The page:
As the weather hasn’t been conducive to photography recently, I decided to find and use some more of the pictures I have taken over the past year on my walks through Norwich.
Next to the Guildhall (mentioned in my recent Norwich post) is Norwich Market and on the further side of the Market Place is Hay Hill.
Statue of Sir Thomas Browne
Sir Thomas Browne, born 19th October 1605 in London, lived and worked in Norwich from 1636 until his death on 19th October 1682. He was a polymath; a physician, a botanist and a writer. He was well-educated, well-travelled, religious and very well-liked and respected in his time. He wrote several important books and in doing so, coined many new words in the English language.
ambidextrous, antediluvian, analogous, approximate, ascetic, anomalous, carnivorous, coexistence, coma, compensate, computer, cryptography, cylindrical, disruption, ergotism, electricity, exhaustion, ferocious, follicle, generator, gymnastic, hallucination, herbaceous, holocaust, insecurity, indigenous, jocularity, literary, locomotion, medical, migrant, mucous, prairie, prostate, polarity, precocious, pubescent, therapeutic, suicide, ulterior, ultimate, veterinarian.
Sir Thomas Browne lived in the Hay Hill area nearly 400 years ago. His house (which no longer stands) was in Orford Yard and he is buried in St Peter Mancroft church. Both these places are next to Hay Hill. He lived and worked slightly earlier in the same century as Samuel Pepys, who lived in London.
In 1671 King Charles II came to Norwich and viewed the city regiments from the balcony of the Guildhall. Whilst he was in the city he knighted Thomas Browne and then dined with him on the first dolphin to be caught off the Norfolk coast. This dolphin had been sent to Sir Thomas for his interest and dissection.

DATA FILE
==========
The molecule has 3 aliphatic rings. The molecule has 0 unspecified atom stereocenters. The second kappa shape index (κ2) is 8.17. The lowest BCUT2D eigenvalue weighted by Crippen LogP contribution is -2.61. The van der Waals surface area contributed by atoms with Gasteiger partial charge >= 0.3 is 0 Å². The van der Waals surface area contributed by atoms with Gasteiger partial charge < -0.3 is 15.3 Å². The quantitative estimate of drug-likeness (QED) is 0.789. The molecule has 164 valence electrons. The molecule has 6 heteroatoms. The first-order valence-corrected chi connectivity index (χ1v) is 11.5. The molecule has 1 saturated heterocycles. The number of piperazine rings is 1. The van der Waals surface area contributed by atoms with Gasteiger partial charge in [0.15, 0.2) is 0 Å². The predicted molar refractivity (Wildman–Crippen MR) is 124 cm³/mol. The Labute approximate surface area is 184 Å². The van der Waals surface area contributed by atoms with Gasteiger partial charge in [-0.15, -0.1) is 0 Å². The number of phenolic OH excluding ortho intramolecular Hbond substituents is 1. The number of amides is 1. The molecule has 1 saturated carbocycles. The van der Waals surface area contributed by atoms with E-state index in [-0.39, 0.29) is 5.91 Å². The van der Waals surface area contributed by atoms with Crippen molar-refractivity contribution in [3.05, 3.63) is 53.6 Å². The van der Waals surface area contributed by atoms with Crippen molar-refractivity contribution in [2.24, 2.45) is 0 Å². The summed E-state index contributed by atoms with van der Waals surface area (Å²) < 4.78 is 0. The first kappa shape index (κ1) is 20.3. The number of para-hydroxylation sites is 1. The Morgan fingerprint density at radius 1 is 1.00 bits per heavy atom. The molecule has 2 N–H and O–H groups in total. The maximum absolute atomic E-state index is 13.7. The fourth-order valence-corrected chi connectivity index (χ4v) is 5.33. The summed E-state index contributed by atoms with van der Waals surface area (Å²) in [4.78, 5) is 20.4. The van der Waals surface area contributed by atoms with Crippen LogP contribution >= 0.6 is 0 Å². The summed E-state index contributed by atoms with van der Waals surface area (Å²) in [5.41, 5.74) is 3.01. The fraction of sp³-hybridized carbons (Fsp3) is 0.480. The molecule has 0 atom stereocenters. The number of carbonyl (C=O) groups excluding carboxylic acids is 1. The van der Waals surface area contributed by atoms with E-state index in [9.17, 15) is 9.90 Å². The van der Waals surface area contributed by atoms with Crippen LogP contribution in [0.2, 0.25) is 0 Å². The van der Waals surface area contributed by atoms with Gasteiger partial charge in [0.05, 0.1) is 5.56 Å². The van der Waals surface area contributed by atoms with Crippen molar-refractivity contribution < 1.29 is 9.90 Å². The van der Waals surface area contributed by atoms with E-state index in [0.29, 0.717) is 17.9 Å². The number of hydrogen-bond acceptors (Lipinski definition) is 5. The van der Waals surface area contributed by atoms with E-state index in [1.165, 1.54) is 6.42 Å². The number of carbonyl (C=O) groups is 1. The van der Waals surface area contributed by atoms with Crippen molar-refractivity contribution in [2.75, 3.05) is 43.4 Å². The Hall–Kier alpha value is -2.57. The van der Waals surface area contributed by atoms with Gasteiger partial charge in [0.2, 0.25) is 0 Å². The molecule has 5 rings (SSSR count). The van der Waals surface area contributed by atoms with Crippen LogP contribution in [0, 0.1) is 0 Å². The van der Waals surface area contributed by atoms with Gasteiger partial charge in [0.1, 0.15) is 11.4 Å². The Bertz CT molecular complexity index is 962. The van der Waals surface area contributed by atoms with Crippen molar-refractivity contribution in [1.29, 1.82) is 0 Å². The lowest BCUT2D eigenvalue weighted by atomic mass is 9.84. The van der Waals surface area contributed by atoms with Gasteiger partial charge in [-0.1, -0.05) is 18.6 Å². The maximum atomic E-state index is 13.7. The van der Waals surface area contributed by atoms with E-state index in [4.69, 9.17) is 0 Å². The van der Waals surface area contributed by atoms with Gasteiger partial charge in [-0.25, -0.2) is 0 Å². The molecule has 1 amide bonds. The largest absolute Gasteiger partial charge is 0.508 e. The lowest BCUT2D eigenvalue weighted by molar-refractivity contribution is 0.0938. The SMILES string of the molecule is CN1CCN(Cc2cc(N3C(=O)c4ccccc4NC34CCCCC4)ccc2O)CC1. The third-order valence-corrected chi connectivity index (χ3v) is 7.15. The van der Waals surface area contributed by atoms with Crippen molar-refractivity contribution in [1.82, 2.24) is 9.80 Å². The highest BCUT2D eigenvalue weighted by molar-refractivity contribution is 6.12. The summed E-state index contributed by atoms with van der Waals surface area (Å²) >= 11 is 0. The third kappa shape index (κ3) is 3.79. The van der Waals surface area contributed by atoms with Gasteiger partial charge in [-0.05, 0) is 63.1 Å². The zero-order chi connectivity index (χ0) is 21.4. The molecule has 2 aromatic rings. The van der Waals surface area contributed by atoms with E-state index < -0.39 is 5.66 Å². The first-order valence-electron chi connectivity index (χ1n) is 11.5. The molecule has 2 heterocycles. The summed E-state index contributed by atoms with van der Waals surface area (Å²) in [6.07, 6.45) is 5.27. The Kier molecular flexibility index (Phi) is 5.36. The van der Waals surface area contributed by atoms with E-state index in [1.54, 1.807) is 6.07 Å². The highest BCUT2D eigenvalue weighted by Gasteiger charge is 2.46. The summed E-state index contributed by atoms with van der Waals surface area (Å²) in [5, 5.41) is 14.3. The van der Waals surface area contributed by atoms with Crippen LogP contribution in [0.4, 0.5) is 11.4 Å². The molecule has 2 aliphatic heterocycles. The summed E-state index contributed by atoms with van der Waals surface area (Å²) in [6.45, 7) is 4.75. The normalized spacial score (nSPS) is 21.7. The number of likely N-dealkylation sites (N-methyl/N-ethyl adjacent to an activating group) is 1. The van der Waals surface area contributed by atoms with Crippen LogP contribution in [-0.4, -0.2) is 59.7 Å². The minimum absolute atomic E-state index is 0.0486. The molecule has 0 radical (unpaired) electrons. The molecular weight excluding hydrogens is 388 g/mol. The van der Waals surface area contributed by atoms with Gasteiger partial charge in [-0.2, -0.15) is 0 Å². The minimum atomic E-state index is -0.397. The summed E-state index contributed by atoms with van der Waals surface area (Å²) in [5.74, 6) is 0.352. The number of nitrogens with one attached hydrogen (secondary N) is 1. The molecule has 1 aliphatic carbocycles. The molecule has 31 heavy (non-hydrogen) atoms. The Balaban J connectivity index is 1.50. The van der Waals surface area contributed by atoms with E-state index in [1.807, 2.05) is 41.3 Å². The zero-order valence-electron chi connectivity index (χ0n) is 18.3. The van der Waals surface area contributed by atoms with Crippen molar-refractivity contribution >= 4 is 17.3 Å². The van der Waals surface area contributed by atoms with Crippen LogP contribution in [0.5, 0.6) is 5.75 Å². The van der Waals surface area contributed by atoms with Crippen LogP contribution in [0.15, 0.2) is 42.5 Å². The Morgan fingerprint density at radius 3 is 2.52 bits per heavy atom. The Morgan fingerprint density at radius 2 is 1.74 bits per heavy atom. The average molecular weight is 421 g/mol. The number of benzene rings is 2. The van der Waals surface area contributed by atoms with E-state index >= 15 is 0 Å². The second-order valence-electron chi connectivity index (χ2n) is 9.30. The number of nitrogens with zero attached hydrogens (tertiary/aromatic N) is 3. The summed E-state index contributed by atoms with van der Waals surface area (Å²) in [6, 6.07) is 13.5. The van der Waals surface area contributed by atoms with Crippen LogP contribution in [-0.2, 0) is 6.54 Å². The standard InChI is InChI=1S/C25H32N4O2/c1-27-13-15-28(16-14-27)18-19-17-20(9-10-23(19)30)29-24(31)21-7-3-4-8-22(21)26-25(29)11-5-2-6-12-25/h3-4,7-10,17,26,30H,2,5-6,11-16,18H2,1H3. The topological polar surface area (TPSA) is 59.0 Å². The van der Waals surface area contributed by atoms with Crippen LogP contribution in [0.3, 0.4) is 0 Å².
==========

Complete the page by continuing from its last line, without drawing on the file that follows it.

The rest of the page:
The statue of Sir Thomas Browne (see photo above) is by Henry Albert Pegram and it was commissioned to celebrate the 300th birthday of Sir Thomas. The statue was unveiled on 19th October 1905 and huge crowds turned out to witness the ceremony. Pegram was also commissioned to make the memorial to Edith Cavell which stands outside the gate of Norwich Cathedral.
Edith Cavell Memorial
In the early years of this century the Hay Hill area of the city was looking a little run-down and untidy. The authorities had wanted Anne and Patrick Poirer, a French husband and wife team of artists, to create a sculpture for the Marketplace when it was renovated but this hadn’t worked out. They were therefore then asked to consider a commission for a sculpture on Hay Hill. The couple researched the area and decided on a homage to Sir Thomas Browne. This was a major public art commission, paid for by The Arts Council England East and Norwich City Council with a contribution from Norfolk County Council. It was commissioned in 2005 and installed and opened officially in 2007. The work was intended to be a set of street furniture; a living room for the city.
Homage to Sir Thomas Browne – street furniture
The sculpture was made in Pietrasanta in the foothills of the Carrara mountains in Tuscany, Italy. This area is famous for it’s beautiful white marble; the granite used in this sculpture came from Zimbabwe. (We visited Pietrasanta a couple of years ago while on holiday and enjoyed the best pizza and bruschetta we have ever tasted in a little café in the market place.)
There are twenty pieces of sculpture and twenty-two lights and all the pieces relate in some way to Sir Thomas. Some of the pieces are made of marble and some of granite. Some are polished and shiny and some are rough and matt. All are intended to be sat upon.
These pieces are arranged in a pattern known as a quinconce or quincunx, a five-pointed diamond shape which Sir Thomas believed existed throughout nature. The pieces are also arranged in line with his home in Orford Yard and the place of his burial in St Peter Mancroft church. Many of these pieces are inscribed with quotes from Sir Thomas using the original spelling. At night the sculptures are lit with coloured lights set in the ground and which are part of the art-work.
The largest pieces are a marble brain and an eye carved in the classical style and refer to Sir Thomas as a thinker and to his approach to philosophy, religion and science. There are five granite chairs, two benches, three tables, six conical seats and two smaller pod seats which represent Sir Thomas’ interest in Botany. The gold design on the back of some of the seats is the artists’ interpretation of the rooms of the brain – memory, creativity and intellect and the way they are linked together.
This area is well-used and in the summer many people sit here and eat their lunch or rest after doing their shopping. Sadly, not many people understand its relevance or know who Sir Thomas Browne was!
Thanks for visiting!